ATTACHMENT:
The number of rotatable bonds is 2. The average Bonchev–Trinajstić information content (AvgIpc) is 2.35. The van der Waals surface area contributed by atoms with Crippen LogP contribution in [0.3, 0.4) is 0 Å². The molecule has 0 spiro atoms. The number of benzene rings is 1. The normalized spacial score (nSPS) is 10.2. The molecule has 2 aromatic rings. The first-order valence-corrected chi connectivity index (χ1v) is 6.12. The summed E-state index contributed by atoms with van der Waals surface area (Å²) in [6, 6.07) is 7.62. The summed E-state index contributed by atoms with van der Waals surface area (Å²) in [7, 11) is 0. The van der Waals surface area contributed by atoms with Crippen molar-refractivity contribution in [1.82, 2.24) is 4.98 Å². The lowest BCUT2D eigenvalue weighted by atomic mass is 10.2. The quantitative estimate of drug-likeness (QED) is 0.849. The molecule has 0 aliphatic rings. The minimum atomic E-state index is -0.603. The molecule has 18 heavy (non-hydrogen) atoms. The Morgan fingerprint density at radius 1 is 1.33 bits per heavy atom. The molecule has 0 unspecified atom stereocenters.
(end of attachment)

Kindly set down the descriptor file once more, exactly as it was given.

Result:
The number of rotatable bonds is 2. The average Bonchev–Trinajstić information content (AvgIpc) is 2.35. The van der Waals surface area contributed by atoms with Crippen LogP contribution in [0.3, 0.4) is 0 Å². The molecule has 0 spiro atoms. The number of benzene rings is 1. The normalized spacial score (nSPS) is 10.2. The molecule has 2 aromatic rings. The first-order valence-corrected chi connectivity index (χ1v) is 6.12. The summed E-state index contributed by atoms with van der Waals surface area (Å²) in [6, 6.07) is 7.62. The summed E-state index contributed by atoms with van der Waals surface area (Å²) in [7, 11) is 0. The van der Waals surface area contributed by atoms with Crippen molar-refractivity contribution in [1.82, 2.24) is 4.98 Å². The lowest BCUT2D eigenvalue weighted by atomic mass is 10.2. The quantitative estimate of drug-likeness (QED) is 0.849. The molecule has 0 aliphatic rings. The minimum atomic E-state index is -0.603. The molecule has 18 heavy (non-hydrogen) atoms. The Morgan fingerprint density at radius 1 is 1.33 bits per heavy atom. The molecule has 0 unspecified atom stereocenters.